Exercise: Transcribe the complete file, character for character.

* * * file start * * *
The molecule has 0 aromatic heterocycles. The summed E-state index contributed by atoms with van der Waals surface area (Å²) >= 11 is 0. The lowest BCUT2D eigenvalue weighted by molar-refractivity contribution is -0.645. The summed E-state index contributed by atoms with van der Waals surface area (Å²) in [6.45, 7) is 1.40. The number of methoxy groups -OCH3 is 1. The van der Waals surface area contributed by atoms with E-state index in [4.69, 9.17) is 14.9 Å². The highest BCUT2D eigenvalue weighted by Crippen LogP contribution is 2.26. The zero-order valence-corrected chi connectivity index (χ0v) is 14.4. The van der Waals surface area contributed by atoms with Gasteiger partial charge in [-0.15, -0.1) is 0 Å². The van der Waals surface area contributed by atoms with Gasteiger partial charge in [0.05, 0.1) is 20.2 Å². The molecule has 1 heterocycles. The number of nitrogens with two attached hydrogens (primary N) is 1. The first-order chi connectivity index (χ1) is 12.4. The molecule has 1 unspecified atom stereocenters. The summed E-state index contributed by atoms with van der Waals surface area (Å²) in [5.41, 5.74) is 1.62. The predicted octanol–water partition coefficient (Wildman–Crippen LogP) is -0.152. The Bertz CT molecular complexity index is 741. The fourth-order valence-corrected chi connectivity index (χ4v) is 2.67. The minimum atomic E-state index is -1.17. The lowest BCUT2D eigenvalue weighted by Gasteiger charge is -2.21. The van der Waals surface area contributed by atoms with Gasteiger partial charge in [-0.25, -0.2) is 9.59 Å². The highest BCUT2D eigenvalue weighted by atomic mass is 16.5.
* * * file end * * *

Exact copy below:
The molecule has 0 aromatic heterocycles. The summed E-state index contributed by atoms with van der Waals surface area (Å²) >= 11 is 0. The lowest BCUT2D eigenvalue weighted by molar-refractivity contribution is -0.645. The summed E-state index contributed by atoms with van der Waals surface area (Å²) in [6.45, 7) is 1.40. The number of methoxy groups -OCH3 is 1. The van der Waals surface area contributed by atoms with E-state index in [4.69, 9.17) is 14.9 Å². The highest BCUT2D eigenvalue weighted by Crippen LogP contribution is 2.26. The zero-order valence-corrected chi connectivity index (χ0v) is 14.4. The van der Waals surface area contributed by atoms with Gasteiger partial charge in [-0.15, -0.1) is 0 Å². The van der Waals surface area contributed by atoms with Gasteiger partial charge in [0.05, 0.1) is 20.2 Å². The molecule has 1 heterocycles. The number of nitrogens with two attached hydrogens (primary N) is 1. The first-order chi connectivity index (χ1) is 12.4. The molecule has 1 unspecified atom stereocenters. The summed E-state index contributed by atoms with van der Waals surface area (Å²) in [5.41, 5.74) is 1.62. The predicted octanol–water partition coefficient (Wildman–Crippen LogP) is -0.152. The Bertz CT molecular complexity index is 741. The fourth-order valence-corrected chi connectivity index (χ4v) is 2.67. The minimum atomic E-state index is -1.17. The lowest BCUT2D eigenvalue weighted by Gasteiger charge is -2.21. The van der Waals surface area contributed by atoms with Gasteiger partial charge in [-0.25, -0.2) is 9.59 Å². The highest BCUT2D eigenvalue weighted by atomic mass is 16.5.